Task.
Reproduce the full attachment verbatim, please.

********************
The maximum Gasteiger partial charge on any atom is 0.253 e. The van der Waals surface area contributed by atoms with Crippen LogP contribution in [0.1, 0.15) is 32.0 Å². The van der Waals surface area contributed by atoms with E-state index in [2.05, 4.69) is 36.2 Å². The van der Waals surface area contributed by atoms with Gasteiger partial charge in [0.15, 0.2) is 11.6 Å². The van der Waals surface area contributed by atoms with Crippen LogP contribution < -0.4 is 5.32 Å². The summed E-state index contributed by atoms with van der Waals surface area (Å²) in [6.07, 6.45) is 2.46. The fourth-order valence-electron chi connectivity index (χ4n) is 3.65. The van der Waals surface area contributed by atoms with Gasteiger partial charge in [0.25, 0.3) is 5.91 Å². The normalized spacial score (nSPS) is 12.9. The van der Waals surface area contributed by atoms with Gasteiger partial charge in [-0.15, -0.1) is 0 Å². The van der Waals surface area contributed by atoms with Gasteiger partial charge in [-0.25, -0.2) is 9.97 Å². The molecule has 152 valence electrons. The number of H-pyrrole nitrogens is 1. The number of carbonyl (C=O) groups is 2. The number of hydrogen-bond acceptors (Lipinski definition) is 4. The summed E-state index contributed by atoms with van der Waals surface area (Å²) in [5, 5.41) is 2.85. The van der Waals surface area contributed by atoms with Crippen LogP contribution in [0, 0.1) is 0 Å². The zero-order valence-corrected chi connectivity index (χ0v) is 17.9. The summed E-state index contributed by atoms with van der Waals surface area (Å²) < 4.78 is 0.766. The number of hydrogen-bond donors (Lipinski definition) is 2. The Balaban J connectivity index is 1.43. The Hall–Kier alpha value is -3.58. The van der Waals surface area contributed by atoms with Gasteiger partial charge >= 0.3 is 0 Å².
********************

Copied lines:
The maximum Gasteiger partial charge on any atom is 0.253 e. The van der Waals surface area contributed by atoms with Crippen LogP contribution in [0.1, 0.15) is 32.0 Å². The van der Waals surface area contributed by atoms with E-state index in [2.05, 4.69) is 36.2 Å². The van der Waals surface area contributed by atoms with Gasteiger partial charge in [0.15, 0.2) is 11.6 Å². The van der Waals surface area contributed by atoms with Crippen LogP contribution < -0.4 is 5.32 Å². The summed E-state index contributed by atoms with van der Waals surface area (Å²) in [6.07, 6.45) is 2.46. The fourth-order valence-electron chi connectivity index (χ4n) is 3.65. The van der Waals surface area contributed by atoms with Gasteiger partial charge in [0.25, 0.3) is 5.91 Å². The normalized spacial score (nSPS) is 12.9. The van der Waals surface area contributed by atoms with Gasteiger partial charge in [-0.15, -0.1) is 0 Å². The van der Waals surface area contributed by atoms with Gasteiger partial charge in [-0.25, -0.2) is 9.97 Å². The molecule has 152 valence electrons. The number of H-pyrrole nitrogens is 1. The number of carbonyl (C=O) groups is 2. The number of hydrogen-bond acceptors (Lipinski definition) is 4. The summed E-state index contributed by atoms with van der Waals surface area (Å²) in [5, 5.41) is 2.85. The van der Waals surface area contributed by atoms with Crippen LogP contribution in [0, 0.1) is 0 Å². The zero-order valence-corrected chi connectivity index (χ0v) is 17.9. The summed E-state index contributed by atoms with van der Waals surface area (Å²) < 4.78 is 0.766. The number of hydrogen-bond donors (Lipinski definition) is 2. The Balaban J connectivity index is 1.43. The Hall–Kier alpha value is -3.58. The van der Waals surface area contributed by atoms with Gasteiger partial charge >= 0.3 is 0 Å².